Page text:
ELLSWORTH — A former Mount Desert Island resident who attributes her criminal history to substance use disorder in the early oughts is seeking a pardon from Governor Janet Mills.
Danielle S. Wallace, who is now living in Vermont, is seeking a pardon for 14 convictions ranging from unlawful drug possession to violating conditions of her release to theft to trafficking in prison contraband, according to a legal notice of the petition printed in The Ellsworth American.
Wallace is a single mother of a young school-age daughter, which is one of her main reasons for seeking a pardon.
“It affects my ability to be a part of her school,” Wallace told Maine’s Pardon Board, which met via telephone on July 21.
Specifically, as a convicted felon, she is not able to chaperone any school trips, Wallace told The American on Tuesday.
The criminal record has also affected Wallace’s ability to obtain jobs in certain fields and to go to school for physical therapy.
“It affects every area of my life,” Wallace said. “It’s all related to something that is a disease.”
The Pardon Board consists of former Superior Court Justice John Atwood, former Hancock and Washington counties District Attorney Carletta Bassano, former Maine Assistant Attorney General John Kelly and former Maine Assistant Attorney General Fernand R. Larochelle. Tim Feeley, deputy legal counsel to Mills, was also in the hearing.
Bassano recused herself from participating in Wallace’s hearing because Bassano had prosecuted Wallace during her tenure as DA.
Incidentally, current District Attorney Matt Foster had been Wallace’s defense attorney.
Wallace, from all outward appearances, has turned her life around.
She’s now the executive director of Turning Point of Addison County in Middlebury, Vt.
Wallace has earned a bachelor’s degree in mental health and human services with an addiction focus from the University of Maine-Augusta and is working on a master’s degree in restorative justice from the Vermont Law School.
She notes that Maine had elevated her misdemeanor theft charges to felonies because there were a handful in a brief period of time.
Wallace told the board members that she “struggled significantly” with substance use disorder, including alcohol, marijuana, opiates and other medications.
“I just kept getting stuck on this cycle – getting arrested, getting out and trying to do better and relapsing,” Wallace said.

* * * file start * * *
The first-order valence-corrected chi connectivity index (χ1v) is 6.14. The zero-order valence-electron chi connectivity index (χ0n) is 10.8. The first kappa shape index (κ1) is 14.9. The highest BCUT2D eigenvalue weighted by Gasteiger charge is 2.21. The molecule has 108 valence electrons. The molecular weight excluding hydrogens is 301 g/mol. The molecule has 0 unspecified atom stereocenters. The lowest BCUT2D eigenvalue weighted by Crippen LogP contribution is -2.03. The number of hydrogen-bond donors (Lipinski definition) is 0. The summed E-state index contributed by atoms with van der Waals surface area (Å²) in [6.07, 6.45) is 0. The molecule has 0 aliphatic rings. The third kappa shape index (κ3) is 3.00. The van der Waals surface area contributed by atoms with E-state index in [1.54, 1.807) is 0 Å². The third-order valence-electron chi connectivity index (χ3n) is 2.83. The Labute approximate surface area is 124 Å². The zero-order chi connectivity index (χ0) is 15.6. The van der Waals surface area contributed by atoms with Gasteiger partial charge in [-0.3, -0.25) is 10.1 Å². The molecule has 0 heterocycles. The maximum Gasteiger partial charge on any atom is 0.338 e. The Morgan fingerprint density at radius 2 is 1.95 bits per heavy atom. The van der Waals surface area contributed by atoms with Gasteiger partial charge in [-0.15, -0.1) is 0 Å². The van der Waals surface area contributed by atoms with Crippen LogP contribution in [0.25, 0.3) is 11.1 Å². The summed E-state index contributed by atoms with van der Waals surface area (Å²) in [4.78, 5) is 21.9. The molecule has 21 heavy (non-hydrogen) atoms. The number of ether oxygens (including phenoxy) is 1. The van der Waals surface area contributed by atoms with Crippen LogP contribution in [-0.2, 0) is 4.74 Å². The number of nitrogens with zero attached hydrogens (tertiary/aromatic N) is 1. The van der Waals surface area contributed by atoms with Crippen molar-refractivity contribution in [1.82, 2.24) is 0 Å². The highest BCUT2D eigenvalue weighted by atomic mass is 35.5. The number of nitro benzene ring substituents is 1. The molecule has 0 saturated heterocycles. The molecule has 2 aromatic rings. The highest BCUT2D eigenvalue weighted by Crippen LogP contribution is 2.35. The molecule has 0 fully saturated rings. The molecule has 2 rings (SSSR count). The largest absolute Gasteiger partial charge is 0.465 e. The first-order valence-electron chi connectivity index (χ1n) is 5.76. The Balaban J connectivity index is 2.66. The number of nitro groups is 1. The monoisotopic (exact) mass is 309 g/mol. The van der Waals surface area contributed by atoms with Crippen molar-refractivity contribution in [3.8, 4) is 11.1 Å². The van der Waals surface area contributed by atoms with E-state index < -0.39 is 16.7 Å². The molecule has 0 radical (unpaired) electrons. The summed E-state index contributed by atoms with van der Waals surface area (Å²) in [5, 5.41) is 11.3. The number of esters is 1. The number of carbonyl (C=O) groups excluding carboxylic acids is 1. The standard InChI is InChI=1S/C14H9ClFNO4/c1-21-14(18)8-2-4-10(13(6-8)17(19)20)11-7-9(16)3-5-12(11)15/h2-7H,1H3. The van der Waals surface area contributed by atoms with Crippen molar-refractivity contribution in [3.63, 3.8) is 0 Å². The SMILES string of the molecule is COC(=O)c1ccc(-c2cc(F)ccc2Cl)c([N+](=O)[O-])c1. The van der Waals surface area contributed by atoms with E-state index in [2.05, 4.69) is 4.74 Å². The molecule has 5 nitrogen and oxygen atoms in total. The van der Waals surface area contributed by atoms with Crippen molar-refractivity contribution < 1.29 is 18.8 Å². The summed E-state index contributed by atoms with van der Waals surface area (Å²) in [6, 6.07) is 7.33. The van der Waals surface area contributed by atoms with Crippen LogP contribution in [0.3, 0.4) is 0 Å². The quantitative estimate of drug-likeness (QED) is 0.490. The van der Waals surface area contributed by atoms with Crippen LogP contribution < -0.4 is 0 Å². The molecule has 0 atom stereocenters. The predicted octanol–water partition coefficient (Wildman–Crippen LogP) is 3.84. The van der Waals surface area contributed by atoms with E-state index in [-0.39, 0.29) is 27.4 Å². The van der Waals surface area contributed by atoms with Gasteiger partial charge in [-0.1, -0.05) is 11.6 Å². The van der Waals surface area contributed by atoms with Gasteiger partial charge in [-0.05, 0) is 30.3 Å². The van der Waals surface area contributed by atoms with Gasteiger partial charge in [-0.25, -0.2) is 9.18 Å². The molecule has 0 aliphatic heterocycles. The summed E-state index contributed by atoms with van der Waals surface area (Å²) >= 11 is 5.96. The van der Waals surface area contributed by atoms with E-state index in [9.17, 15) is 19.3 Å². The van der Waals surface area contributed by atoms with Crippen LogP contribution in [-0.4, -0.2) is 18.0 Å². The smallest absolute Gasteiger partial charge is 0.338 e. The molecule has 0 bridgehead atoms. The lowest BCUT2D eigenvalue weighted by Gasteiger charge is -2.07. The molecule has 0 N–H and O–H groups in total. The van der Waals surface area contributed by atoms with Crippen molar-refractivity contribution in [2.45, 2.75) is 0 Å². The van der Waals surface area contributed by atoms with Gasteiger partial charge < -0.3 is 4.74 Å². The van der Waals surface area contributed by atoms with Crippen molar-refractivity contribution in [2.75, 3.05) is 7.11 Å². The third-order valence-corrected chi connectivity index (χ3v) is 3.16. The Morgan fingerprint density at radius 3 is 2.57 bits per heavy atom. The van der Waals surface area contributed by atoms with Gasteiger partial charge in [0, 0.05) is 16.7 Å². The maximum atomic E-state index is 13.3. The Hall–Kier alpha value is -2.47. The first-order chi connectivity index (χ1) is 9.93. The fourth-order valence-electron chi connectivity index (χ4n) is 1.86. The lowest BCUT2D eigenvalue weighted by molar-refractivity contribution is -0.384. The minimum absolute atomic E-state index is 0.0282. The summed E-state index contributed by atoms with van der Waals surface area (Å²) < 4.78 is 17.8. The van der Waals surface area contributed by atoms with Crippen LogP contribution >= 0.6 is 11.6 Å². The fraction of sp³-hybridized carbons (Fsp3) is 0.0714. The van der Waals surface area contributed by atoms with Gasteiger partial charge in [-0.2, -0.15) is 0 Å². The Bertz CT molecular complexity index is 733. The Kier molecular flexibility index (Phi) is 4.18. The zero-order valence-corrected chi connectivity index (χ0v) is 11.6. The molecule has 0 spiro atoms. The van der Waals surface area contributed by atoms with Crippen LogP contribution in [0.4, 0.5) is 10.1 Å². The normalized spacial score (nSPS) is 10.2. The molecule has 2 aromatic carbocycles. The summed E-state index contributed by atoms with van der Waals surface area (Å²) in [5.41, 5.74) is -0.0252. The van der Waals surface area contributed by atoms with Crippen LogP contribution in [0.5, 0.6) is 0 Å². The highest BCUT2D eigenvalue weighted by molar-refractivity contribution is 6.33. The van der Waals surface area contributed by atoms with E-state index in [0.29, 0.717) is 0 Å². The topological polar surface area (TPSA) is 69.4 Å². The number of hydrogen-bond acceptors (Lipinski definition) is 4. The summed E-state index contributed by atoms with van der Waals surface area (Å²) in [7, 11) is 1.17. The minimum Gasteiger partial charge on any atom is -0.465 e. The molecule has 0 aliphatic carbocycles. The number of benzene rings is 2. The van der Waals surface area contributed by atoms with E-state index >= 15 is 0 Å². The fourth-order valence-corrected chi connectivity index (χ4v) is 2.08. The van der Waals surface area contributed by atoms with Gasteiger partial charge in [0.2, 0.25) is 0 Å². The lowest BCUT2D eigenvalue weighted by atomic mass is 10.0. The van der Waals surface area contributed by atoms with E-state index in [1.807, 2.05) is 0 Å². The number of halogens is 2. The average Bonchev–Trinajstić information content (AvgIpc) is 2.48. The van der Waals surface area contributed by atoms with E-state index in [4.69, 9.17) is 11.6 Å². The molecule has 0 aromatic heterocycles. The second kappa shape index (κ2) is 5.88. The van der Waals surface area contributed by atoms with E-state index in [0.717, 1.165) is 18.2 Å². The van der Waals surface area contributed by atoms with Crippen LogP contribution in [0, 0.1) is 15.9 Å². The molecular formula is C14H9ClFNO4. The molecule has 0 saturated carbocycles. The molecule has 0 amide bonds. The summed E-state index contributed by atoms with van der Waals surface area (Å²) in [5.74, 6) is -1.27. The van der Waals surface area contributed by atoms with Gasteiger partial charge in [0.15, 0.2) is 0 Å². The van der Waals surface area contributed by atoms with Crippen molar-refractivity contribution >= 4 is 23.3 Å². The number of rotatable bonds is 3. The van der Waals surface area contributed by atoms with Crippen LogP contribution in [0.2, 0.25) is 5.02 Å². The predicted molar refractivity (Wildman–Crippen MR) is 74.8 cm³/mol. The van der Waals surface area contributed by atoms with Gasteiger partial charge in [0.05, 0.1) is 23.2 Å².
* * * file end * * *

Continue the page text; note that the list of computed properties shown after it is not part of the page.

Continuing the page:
Then came Hancock County’s Drug Court and the late Superior Court Justice Kevin M. Cuddy.
“Judge Cuddy was in charge,” she said. The justice system was “no longer the enemy.”
Wallace got into school and eventually began working to help other people who were in her previous situation.
“I do take full responsibility,” Wallace said told the board. “All of these charges are my own doing.”
Among those who spoke on Wallace’s behalf was attorney James Gratton of the state of Vermont Office of the Defender General.
“She’s a very important part of our community here working with people who continue to struggle,” Gratton said. “I can’t say enough good about the work that she’s done.”
Maine’s Pardon Board listens to each petitioner and asks questions. After the hearing, the board meets in executive session and votes on whether to recommend that the governor issue a pardon.
According to the Maine Department of Corrections, that process often takes about six months.
“It’s great there is a process,” Wallace said of trying to obtain clemency. “It is a very cumbersome process. The process in Maine, too, is really expensive. Just getting my criminal record was $250.”
Petitioners also have to publish legal notices in local newspapers four times. That was going to cost $1,000 in the local daily paper, Wallace said.
While the pardon process is public, there’s a question of whether the governor’s decision to grant pardons is.
According to the Maine Criminal History Information Act, pardons are confidential information.
However, Governor Mills’ press secretary said Tuesday that the Governor has previously shared information about whom she has granted pardons.
Local defense attorney Jeffrey Toothaker said pardons are “rarely granted.”
Toothaker said the only cases he has seen pardoned have been for “business purposes.”
Domestic violence assault cases have little if any chance, the defense attorney said.
Along with that, there are certain types of crimes that the Pardon Board does not hear. That includes any convictions for driving a motor vehicle while under the influence of an intoxicant.
Those seeking pardons so they can carry a firearm to hunt are not heard and neither are petitioners wanting a pardon so they can remove their names from the state’s Sex Offender Registry.